CINCINNATI — During the first day of Bengals minicamp, the offense ran through new plays.
A day later, some of them were gone.
Offensive coordinator Bill Lazor decided they didn't look as good on the field as they did in his overhauled play book.
"You keep moving, keep evolving," Lazor said Wednesday before practice. "That's what we're in the process of doing."
Cincinnati's offense is a work in progress, a year after it finished last in the league for the first time in franchise history.
Lazor was elevated to interim coordinator after Ken Zampese was fired two games into the season. He was retained and given discretion to redesign the playbook.
Players say the terminology and some of the play designs have changed significantly. Fans and the rest of the league won't start noticing the differences until the season begins. For now, the staff is trying to get the offense into a final form.
Lazor decided on a major overhaul after the Bengals' 7-9 finish, their second straight losing season. The offense was bad all-around, with Andy Dalton getting little time to throw and the running backs finding little room to run behind a struggling offensive line.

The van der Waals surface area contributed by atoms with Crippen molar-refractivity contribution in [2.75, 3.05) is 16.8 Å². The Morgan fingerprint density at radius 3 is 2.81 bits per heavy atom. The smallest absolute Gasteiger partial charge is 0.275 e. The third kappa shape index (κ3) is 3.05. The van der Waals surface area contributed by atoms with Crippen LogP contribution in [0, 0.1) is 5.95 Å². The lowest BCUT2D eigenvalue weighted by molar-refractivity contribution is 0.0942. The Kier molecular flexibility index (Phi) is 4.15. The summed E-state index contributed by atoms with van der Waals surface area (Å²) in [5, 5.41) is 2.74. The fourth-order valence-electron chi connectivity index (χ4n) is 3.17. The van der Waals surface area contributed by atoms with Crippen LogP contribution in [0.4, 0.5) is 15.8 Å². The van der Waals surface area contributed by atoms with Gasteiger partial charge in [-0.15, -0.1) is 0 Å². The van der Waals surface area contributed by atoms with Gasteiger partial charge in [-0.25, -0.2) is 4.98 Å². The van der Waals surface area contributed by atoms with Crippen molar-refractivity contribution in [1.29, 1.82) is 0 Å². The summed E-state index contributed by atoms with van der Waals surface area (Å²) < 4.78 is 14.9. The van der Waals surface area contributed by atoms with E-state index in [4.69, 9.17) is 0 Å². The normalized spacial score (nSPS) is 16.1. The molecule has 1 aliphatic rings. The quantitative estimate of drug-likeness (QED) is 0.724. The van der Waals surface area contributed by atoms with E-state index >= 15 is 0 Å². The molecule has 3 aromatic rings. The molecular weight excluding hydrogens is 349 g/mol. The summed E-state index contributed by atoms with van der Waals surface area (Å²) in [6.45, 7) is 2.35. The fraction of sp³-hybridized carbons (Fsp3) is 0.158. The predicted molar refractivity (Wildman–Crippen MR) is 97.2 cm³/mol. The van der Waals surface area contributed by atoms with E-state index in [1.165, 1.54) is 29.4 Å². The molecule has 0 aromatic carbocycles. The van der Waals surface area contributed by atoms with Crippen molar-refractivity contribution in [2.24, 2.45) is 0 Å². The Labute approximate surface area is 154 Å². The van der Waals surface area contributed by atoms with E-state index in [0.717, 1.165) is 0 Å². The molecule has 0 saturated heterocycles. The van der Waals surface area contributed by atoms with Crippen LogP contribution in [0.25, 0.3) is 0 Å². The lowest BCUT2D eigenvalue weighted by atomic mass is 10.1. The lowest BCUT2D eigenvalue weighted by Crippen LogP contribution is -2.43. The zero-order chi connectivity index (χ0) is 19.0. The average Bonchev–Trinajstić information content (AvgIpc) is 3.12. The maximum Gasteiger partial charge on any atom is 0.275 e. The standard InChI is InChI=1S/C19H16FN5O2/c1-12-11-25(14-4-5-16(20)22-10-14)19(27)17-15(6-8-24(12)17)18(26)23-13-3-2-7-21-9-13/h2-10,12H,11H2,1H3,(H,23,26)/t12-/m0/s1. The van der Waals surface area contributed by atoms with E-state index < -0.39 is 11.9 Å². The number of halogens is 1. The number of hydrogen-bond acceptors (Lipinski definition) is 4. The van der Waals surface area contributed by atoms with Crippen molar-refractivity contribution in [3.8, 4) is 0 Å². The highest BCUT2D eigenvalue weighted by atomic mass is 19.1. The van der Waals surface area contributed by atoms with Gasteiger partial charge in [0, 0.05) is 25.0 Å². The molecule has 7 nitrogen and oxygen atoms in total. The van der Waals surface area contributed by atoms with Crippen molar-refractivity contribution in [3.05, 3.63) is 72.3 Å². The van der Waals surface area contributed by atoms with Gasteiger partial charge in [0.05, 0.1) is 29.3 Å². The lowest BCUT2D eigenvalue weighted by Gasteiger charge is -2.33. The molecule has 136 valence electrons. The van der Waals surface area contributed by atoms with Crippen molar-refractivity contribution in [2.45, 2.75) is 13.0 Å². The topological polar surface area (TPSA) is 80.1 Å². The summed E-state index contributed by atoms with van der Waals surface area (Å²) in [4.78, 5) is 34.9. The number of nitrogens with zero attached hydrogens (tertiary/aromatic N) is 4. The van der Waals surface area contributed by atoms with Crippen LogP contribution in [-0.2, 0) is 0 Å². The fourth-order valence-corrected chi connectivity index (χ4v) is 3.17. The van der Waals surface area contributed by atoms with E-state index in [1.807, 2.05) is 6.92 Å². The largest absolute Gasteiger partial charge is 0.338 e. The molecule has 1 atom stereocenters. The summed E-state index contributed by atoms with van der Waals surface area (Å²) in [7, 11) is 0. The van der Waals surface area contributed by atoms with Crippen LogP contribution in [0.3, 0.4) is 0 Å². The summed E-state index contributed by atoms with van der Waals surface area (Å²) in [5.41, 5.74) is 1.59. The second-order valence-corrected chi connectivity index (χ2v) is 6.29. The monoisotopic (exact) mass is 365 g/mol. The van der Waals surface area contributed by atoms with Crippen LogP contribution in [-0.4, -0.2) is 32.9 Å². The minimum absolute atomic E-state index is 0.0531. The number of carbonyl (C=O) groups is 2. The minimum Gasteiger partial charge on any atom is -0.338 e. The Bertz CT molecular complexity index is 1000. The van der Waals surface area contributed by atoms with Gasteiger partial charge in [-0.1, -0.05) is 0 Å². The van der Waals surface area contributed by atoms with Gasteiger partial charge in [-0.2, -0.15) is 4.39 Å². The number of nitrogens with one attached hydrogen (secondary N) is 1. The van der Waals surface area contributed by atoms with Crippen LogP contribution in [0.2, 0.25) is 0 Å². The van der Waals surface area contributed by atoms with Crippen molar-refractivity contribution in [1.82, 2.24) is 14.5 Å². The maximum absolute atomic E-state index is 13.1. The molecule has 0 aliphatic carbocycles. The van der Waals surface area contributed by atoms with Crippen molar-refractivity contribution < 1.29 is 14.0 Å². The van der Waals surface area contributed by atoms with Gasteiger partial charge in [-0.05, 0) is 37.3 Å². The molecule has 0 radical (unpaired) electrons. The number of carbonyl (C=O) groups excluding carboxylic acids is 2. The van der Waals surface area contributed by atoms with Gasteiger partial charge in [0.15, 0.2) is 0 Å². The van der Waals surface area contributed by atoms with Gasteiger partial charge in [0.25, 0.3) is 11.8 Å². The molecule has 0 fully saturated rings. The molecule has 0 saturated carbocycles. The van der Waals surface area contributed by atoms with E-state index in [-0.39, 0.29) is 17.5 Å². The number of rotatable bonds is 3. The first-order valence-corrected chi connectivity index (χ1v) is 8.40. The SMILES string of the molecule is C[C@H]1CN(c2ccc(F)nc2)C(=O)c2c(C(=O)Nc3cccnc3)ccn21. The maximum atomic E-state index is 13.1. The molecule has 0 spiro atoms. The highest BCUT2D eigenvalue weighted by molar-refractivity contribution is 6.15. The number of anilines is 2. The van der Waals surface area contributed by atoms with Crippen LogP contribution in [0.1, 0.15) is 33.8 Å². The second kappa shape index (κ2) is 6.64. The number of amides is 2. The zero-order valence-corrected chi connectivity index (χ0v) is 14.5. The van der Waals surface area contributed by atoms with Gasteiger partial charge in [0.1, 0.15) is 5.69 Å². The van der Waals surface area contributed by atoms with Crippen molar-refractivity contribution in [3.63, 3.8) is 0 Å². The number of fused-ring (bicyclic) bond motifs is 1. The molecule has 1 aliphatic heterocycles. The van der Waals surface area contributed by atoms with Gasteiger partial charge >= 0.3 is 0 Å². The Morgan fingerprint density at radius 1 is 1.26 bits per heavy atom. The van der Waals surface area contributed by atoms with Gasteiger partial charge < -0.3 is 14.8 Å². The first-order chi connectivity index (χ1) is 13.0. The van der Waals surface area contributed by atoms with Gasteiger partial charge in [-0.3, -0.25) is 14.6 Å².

"I don't know if we have enough time to talk about what didn't go the way we wanted," Lazor said. "We've got to focus on the now."
One emphasis in minicamp this week was setting a standard for practice and encouraging players to hold each other accountable.
"We just keep putting it in front of them: 'This is our standard. This is what we want to establish and what we expect in practice,' and continue to put it on the players to help hold each other accountable. To me, the greatest thing we've done as a group right now is set the standard."
Lazor has noticed a different atmosphere since the new playbook was installed.
"I think it got a lot of the players' attention, just got people going," he said.